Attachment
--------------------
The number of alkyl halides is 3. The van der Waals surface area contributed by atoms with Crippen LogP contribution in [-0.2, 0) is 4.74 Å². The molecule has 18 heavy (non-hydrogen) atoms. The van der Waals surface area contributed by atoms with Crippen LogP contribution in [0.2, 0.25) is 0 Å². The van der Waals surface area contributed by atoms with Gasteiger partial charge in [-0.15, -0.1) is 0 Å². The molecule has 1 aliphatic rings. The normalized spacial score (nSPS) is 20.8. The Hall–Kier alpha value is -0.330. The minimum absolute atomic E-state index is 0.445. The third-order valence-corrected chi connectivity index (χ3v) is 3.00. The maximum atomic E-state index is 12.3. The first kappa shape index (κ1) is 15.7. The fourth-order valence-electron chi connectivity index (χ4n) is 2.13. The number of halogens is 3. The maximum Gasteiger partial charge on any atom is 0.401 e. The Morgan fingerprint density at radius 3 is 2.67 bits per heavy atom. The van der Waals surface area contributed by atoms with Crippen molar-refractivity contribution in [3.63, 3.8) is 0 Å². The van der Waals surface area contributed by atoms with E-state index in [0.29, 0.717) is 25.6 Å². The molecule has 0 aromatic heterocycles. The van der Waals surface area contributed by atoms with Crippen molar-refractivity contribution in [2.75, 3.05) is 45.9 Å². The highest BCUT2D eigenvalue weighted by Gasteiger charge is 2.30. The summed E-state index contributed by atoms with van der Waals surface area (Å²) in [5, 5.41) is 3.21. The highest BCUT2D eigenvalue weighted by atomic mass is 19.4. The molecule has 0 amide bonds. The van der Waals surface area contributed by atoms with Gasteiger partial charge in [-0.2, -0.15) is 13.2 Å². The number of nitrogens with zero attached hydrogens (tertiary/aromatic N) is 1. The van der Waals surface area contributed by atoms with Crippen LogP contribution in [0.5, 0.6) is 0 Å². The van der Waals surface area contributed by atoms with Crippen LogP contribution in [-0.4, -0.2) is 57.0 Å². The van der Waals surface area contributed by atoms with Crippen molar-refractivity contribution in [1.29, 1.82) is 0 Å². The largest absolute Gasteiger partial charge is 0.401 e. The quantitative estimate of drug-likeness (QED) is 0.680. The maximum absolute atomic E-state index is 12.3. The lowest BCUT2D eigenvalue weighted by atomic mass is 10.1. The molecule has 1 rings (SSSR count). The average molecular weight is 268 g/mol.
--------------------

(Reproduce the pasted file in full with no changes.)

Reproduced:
The number of alkyl halides is 3. The van der Waals surface area contributed by atoms with Crippen LogP contribution in [-0.2, 0) is 4.74 Å². The molecule has 18 heavy (non-hydrogen) atoms. The van der Waals surface area contributed by atoms with Crippen LogP contribution in [0.2, 0.25) is 0 Å². The van der Waals surface area contributed by atoms with Gasteiger partial charge in [-0.15, -0.1) is 0 Å². The molecule has 1 aliphatic rings. The normalized spacial score (nSPS) is 20.8. The Hall–Kier alpha value is -0.330. The minimum absolute atomic E-state index is 0.445. The third-order valence-corrected chi connectivity index (χ3v) is 3.00. The maximum atomic E-state index is 12.3. The first kappa shape index (κ1) is 15.7. The fourth-order valence-electron chi connectivity index (χ4n) is 2.13. The number of halogens is 3. The maximum Gasteiger partial charge on any atom is 0.401 e. The Morgan fingerprint density at radius 3 is 2.67 bits per heavy atom. The van der Waals surface area contributed by atoms with Crippen molar-refractivity contribution in [3.63, 3.8) is 0 Å². The van der Waals surface area contributed by atoms with E-state index in [0.29, 0.717) is 25.6 Å². The molecule has 0 aromatic heterocycles. The van der Waals surface area contributed by atoms with Crippen molar-refractivity contribution in [2.75, 3.05) is 45.9 Å². The highest BCUT2D eigenvalue weighted by Gasteiger charge is 2.30. The summed E-state index contributed by atoms with van der Waals surface area (Å²) in [5, 5.41) is 3.21. The highest BCUT2D eigenvalue weighted by atomic mass is 19.4. The molecule has 0 amide bonds. The van der Waals surface area contributed by atoms with Gasteiger partial charge in [-0.2, -0.15) is 13.2 Å². The number of nitrogens with zero attached hydrogens (tertiary/aromatic N) is 1. The van der Waals surface area contributed by atoms with Crippen LogP contribution in [0.5, 0.6) is 0 Å². The van der Waals surface area contributed by atoms with Crippen LogP contribution in [-0.4, -0.2) is 57.0 Å². The van der Waals surface area contributed by atoms with Crippen molar-refractivity contribution in [1.29, 1.82) is 0 Å². The largest absolute Gasteiger partial charge is 0.401 e. The quantitative estimate of drug-likeness (QED) is 0.680. The maximum absolute atomic E-state index is 12.3. The lowest BCUT2D eigenvalue weighted by atomic mass is 10.1. The molecule has 1 rings (SSSR count). The average molecular weight is 268 g/mol.